The moment your loved one suffered a traumatic brain injury was the moment he or she became a different person. Perhaps it was obvious that the injury altered your lives forever, or the differences may have been subtler. Even minor injuries can cause changes in a person's ability to process thought, control emotions, remember things or communicate. Your loved one may require physical or occupational therapy or even around-the-clock care.
However, even if your loved one's prognosis for recovery is good, there may be health consequences that won't appear until years from now. A recent study suggests a strong link between brain injury and dementia.
Moderate-to-severe brain trauma
The study shows that, despite the progress a person makes after a traumatic brain injury, the damage is likely permanent, and the risk of future symptoms emerging is high. About 1.7 million people suffer from brain trauma each year. Accidental falls are the cause of most brain injuries, with car accidents and bullet wounds following closely behind. Of those that receive moderate-to-severe injuries, about one third die. Half of the survivors live the rest of their lives with permanent disabilities.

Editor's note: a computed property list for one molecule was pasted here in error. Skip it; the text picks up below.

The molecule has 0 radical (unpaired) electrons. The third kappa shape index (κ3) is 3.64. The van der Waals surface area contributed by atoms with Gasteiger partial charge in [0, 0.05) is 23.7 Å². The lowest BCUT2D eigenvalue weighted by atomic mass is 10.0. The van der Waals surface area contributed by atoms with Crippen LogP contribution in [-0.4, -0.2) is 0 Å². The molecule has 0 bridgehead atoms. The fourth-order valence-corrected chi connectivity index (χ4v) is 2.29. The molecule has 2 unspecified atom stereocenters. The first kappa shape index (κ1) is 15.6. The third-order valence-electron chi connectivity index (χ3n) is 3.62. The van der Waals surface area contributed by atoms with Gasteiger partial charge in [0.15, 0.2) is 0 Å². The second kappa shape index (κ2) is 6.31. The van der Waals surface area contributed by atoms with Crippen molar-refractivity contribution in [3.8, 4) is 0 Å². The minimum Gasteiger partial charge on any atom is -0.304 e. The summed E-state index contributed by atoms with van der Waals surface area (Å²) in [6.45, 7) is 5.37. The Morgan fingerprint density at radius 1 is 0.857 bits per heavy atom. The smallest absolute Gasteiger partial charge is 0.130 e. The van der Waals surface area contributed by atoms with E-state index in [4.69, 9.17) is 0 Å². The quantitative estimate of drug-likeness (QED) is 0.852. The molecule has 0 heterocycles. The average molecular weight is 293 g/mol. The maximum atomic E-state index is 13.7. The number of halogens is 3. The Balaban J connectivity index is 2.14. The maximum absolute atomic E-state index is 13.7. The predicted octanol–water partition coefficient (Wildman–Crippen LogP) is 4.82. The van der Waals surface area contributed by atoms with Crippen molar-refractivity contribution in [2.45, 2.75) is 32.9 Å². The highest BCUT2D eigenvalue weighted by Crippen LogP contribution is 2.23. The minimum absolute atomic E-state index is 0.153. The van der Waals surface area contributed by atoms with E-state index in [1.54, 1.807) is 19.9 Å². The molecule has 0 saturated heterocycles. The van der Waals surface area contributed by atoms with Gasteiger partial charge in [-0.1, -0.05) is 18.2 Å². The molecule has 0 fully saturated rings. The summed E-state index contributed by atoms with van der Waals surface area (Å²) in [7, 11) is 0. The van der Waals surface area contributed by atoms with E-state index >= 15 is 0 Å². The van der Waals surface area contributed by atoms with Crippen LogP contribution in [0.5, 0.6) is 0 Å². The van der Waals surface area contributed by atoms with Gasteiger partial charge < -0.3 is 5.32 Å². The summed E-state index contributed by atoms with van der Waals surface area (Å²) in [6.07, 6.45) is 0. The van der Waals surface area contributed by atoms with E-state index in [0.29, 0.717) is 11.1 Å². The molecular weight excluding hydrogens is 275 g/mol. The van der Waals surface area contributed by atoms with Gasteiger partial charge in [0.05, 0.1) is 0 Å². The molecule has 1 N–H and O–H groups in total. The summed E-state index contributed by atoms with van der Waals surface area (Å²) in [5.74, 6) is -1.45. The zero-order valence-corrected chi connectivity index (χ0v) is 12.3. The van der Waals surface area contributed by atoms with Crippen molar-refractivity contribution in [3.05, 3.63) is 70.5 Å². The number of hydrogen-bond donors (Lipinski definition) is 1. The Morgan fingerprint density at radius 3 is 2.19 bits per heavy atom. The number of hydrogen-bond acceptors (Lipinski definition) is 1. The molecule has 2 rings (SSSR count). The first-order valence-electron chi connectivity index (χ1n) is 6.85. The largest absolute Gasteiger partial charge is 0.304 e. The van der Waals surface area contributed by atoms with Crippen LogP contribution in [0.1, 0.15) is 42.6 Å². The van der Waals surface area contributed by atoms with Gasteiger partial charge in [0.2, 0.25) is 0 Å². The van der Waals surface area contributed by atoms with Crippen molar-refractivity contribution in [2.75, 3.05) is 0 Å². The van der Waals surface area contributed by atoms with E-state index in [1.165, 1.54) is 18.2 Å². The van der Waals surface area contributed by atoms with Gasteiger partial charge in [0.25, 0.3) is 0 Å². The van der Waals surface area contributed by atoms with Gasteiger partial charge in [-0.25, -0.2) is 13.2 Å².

Moderate-to-severe brain trauma includes the following factors that minor head injuries do not:
- Blood clots
Additionally, your loved one may have spent three or more days in a Rhode Island hospital following the accident that caused his or her brain injury.
A potentially bleak prognosis
If your loved one's moderate-to-severe brain injury occurred between the ages of 41 and 50, studies show that he or she has three times the likelihood of developing dementia before age 65. An accident occurring in one's 50s doubles the chances. Researchers believe a serious blow to the head may change the brain's chemistry as well as deplete the brain's resilience to damage that may help protect it from neurological degeneration.
Because of this possibility, you and your loved one may face a lifetime of struggle as a result of the accident that caused the injury. You may feel overwhelmed with the thought of the medical expenses ahead of you, not to mention the costs already incurred. Seeking advice about alternatives for pursuing compensation may allow you to prepare confidently for the future.